A simple formula is a mathematical expression with one operator, such as 7+9. A complex formula has more than one mathematical operator, such as 5+2*8. When there is more than one operation in a formula, the order of operations tells Excel which operation to calculate first. In order to use Excel to calculate complex formulas, you will need to understand the order of operations.
The order of operations
Excel calculates formulas based on the following order of operations:
Operations enclosed in parentheses
Exponential calculations (3^2, for example)
Multiplication and division, whichever comes first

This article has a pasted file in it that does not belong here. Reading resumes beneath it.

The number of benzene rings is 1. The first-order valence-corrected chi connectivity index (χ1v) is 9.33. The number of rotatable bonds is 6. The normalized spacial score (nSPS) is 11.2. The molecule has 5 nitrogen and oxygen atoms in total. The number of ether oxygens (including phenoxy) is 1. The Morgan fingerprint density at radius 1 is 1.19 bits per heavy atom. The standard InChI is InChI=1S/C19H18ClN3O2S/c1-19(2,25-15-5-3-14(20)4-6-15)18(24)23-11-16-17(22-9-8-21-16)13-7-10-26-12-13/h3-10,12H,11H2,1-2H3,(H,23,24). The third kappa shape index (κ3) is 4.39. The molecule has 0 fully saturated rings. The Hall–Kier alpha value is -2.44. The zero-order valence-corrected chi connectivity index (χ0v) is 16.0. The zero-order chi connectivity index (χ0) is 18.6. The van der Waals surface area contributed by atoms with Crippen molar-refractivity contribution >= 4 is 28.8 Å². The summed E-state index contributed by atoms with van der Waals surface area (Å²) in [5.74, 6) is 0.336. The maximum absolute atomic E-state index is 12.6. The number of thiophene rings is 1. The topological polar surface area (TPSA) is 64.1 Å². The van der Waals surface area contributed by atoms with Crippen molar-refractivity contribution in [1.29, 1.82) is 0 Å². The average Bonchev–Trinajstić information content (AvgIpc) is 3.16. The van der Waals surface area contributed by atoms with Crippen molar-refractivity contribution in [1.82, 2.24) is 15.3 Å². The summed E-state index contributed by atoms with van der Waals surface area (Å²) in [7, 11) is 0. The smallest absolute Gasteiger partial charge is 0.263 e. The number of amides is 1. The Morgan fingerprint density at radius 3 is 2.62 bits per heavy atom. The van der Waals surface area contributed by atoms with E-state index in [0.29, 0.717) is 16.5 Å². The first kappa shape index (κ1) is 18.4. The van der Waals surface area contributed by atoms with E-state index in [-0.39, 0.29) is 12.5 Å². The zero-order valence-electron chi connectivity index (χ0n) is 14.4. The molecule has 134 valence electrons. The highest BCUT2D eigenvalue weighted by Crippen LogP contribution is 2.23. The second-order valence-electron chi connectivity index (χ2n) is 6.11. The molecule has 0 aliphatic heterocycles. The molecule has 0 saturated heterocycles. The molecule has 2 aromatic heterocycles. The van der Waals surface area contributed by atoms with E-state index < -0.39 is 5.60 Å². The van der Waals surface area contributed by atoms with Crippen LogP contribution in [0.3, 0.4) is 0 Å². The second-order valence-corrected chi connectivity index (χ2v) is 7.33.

Addition and subtraction, whichever comes first
A mnemonic that can help you remember the order is PEMDAS, or Please Excuse My Dear Aunt Sally.
*NOTE: with Multiplication and Division, whichever operation comes first must be executed, also with Addition and Subtraction.
Creating complex formulas
In the example below, we will demonstrate how Excel solves a complex formula using the order of operations. Here, we want to calculate the cost of sales tax for a catering invoice. To do this, we'll write our formula as =(D2+D3)*0.075 in cell D4. This formula will add the prices of our items together and then multiply that value by the 7.5% tax rate (which is written as 0.075) to calculate the cost of sales tax.
Excel follows the order of operations and first adds the values inside the parentheses: (44.85+39.90) = $84.75. It then multiplies that value by the tax rate: $84.75*0.075. The result will show that the sales tax is $6.36.
Credits: Excel 2013